Local roads are set to benefit from a share in a multi-billion pound improvement fund as part of an investment strategy unveiled by Transport Secretary Chris Grayling.
It sets out a new long-term approach for Government infrastructure spending — meaning cash will be targeted at projects that help rebalance the economy, it says.
It features the proposed creation of a new major road network, which would see a share of the annual National Road Fund, funded by VED, given to local authorities to improve or replace the most important A roads under their management.
The plans aim to improve productivity and connectivity of towns and cities across the country — tackling bottlenecks and traffic jams for road users, and taking away the misery of lorries and through-traffic thundering through rural villages on main roads.
The scheme will also aim to help people get to work or school by better connecting towns and cities, unlock land for new homes, and improve business links.
Grayling said: “Getting transport spending right is crucial for the country’s future.
“The transport investment strategy sets out a blueprint for how we can harness the power of transport investment to drive balanced economic growth, unlock new housing projects, and support the government’s modern industrial strategy.
“This government is taking the big transport decisions for Britain’s future like HS2 and Heathrow, while delivering the biggest investment in roads and rail for a generation.
“At the heart of our approach is a plan to make transport work for the people who use it and for the wider economy.”
The proposals for the major road network respond to the Rees Jeffreys Road Fund study last year, which highlighted the disparity between the funding and planning of Britain’s motorways — the strategic road network — and local authority A roads.
The new plans mean that main roads currently overseen by local authorities would share the VED funded National Roads Fund which was previously envisaged to be ring-fenced for national routes. UK VED was £5.8bn for 2016-17.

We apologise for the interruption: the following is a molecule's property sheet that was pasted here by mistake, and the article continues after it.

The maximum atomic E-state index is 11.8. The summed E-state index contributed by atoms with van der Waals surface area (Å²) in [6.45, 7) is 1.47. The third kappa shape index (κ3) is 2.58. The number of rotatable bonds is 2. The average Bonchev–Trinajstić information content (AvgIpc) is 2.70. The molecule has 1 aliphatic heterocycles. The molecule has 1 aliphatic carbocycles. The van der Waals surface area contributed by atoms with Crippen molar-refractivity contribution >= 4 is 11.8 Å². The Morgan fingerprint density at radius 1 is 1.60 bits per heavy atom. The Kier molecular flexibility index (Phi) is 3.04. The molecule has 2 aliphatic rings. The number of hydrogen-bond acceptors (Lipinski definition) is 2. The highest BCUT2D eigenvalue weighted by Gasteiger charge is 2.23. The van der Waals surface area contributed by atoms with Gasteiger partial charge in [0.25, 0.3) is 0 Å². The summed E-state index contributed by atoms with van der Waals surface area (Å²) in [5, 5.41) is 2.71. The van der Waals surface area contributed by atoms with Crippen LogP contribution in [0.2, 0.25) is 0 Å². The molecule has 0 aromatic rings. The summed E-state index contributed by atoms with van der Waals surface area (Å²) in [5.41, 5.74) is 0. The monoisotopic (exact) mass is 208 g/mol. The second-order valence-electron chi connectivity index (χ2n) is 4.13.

The transport investment strategy also plans for a new ‘rebalancing’ measure, which will judge how investment programmes contribute to a more balanced economy, and prioritises investment that increases productivity or growth, supports new housing, improves reliability and tackles congestion.
Investment, says the Government, should support every part of the country, and, where needed, fast track smaller schemes that are proven solutions so passengers and drivers get the benefits more quickly.
It is set to form a vital part of the modern industrial strategy and builds on the progress made in recent years of upgrading the road and rail network.
The Government is investing more than £61bn over the five years to 2020-21.
The transport investment strategy sets out why investing in transport infrastructure matters and the priorities for future investment.
Under four separate themes, it sets out propositions to guide future transport investment decision making.
Firstly, it should ensure investment consistently meets the needs of users and helps to create a balanced economy.
It should get best value out of the network and the Government’s investment and maintain a resolute focus on delivery.
Finally, it should show adaptability in the face of change.